A dangerous doctrine

An interesting issue is presently being debated at the Supreme Court. It has to do with what acting Solicitor General Florin Hilbay calls the “doctrine of condonation.” What it entails—here I quote from the Inquirer account of the presentation of oral arguments last April 14—is that “an elected official’s liability for an alleged wrongdoing is extinguished by virtue of his reelection.” Solgen Hilbay has asked the high court to take another look at this doctrine.

As it is sub judice, we are restrained from commenting on its legal merits. Moreover, not being a lawyer, I am not qualified to argue questions of law. But, indeed, we can talk about the law from another angle—for example, from the standpoint of its origins and its relationship to the society from which it arises. In my field, sociology, we think of law as a dynamic achievement of society. It is never static. The trajectory of law’s evolution in modern society is toward an increasing autonomy from politics or from religion from which it is sprung. Many legal controversies reflect the strains created by law’s continuing readjustment of its relationship to the rest of society.

The corruption case against incumbent Makati Mayor Junjun Binay at the Office of the Ombudsman has brought this fascinating issue to the fore. By invoking it, the embattled mayor effectively questions the Ombudsman’s jurisdiction over the case. I understand that ample jurisprudence exists upholding this doctrine.

It will be recalled that the Ombudsman had ordered Mayor Binay’s preventive suspension for 60 days on the basis of what it said was strong evidence against him. This prompted his lawyers to go to the Court of Appeals to stop the enforcement of the suspension order. But because the order had been served by the time the temporary restraining order was delivered, the appellate court issued a writ of preliminary injunction lifting his suspension. The Ombudsman has questioned the appellate court’s action at the Supreme Court, arguing that the writ of injunction unduly intrudes upon the Ombudsman’s legal mandate.

Anyone who has been following the protracted Senate hearings on alleged irregularities under the Binays in Makati may remember that the case revolves around the alleged overpricing of Makati City Hall Building II. Again, I quote from the April 15 Inquirer report: “The younger Binay first signed a contract on the building in question during his first term as mayor, from 2010 [to] 2013. The fact that he was elected anew in 2013, said the appellate court, showed that the public still had trust in the official.”

This is an interesting philosophy. What it is saying is that victory at the polls effectively cancels whatever legal accountability a public official may have incurred during a previous term. At once, one can see how this contradicts contemporary practice, which grants to the legal system autonomy and operative closure, thus insulating it from the vagaries of politics.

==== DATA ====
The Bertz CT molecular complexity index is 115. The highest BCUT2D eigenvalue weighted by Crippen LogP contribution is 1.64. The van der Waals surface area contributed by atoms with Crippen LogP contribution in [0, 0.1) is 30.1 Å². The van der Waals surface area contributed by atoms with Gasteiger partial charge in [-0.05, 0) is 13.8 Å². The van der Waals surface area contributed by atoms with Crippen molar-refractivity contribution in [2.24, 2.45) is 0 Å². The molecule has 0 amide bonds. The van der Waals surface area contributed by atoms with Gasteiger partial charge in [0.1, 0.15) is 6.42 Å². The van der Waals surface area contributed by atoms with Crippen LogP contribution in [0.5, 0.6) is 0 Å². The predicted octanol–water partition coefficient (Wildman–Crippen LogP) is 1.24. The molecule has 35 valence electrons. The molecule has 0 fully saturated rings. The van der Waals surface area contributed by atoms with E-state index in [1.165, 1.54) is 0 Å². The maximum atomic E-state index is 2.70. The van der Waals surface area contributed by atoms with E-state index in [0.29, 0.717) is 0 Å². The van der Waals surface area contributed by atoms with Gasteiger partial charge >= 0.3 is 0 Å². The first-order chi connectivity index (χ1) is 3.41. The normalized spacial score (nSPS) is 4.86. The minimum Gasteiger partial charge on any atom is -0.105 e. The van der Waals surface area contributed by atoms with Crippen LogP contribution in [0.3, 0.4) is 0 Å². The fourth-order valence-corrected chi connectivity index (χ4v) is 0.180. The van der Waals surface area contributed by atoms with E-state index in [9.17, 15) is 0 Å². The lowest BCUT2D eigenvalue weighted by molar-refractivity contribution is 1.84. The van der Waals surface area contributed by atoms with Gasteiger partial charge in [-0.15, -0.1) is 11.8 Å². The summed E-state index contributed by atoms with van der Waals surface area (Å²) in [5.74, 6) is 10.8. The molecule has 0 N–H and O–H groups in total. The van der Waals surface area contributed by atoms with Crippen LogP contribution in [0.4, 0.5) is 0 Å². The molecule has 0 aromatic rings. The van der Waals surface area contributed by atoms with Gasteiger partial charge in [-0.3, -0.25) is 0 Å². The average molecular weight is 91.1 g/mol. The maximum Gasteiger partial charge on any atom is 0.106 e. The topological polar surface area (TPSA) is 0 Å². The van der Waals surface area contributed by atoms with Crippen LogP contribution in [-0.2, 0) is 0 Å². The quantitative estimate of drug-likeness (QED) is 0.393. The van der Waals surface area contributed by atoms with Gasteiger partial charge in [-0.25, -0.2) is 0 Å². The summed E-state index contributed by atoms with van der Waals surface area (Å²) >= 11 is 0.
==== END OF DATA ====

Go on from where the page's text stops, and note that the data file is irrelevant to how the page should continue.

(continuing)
This logic scandalizes us today because we are wont to think of law as a realm separate from politics. But that is how it was in the past. The law made no sense unless it was enforceable, and this meant basically retaining a connection to the ultimate weapon of politics, violence. As Niklas Luhmann put it, in his discussion of law’s evolution as a function system: “In its readiness for violence, law was tied and remained tied to the structures of its societal environment, which it could not control, and it was tied above all, to the kinship and clan formations of segmental societies.”

But, from its starting point of dependence on violence, law has evolved into an autonomous sphere. The time finally came, Luhmann notes, when: “Punishable offences were no longer understood as the violation of a victim, who could defend himself or demand satisfaction, but as a violation of criminal law…. The archaic law of the repayment of violence with violence was broken, or transferred to the state as the only actor entitled to apply a violent response.”

The condonation of criminal liability by reelection, clearly, is an atavistic survival that rests on the archaic assumption that if people felt wronged by their rulers, they could always, as citizens, take direct action by throwing them out by violent means or through the ballot. Therefore, if rulers are returned to office despite allegations of wrongdoing against them, it has to be assumed that the citizens either did not see their alleged wrongdoing, or did not feel injured by it.

This made a lot of sense in early societies when the absence of peaceful conditions constrained the processes of the law. But, mercifully, this is no longer how modern societies operate. The legal system has evolved in such a way that it has “replace[d] its test of power… with self-regulating proceedings.” Its own rules and procedures have proven adequate to its purposes that it no longer needs to turn to politics to complete the administration of justice.

Indeed, even during those times when the use of physical force seems justified and legal procedure is ignored—as in the events leading to the ouster of President Joseph “Erap” Estrada in 2001—the paradox of legal coding appears, “but in a form which is immediately unfolded within the legal system through setting conditions which make the paradox invisible.” Thus, in the eyes of the high court, Erap’s presidency was ended, not by people power, which the Constitution does not recognize as a means for changing presidents, but by “constructive resignation.”

Exculpation by reelection is a dangerous doctrine. It is contrary to everything we know about the modern rule of law.

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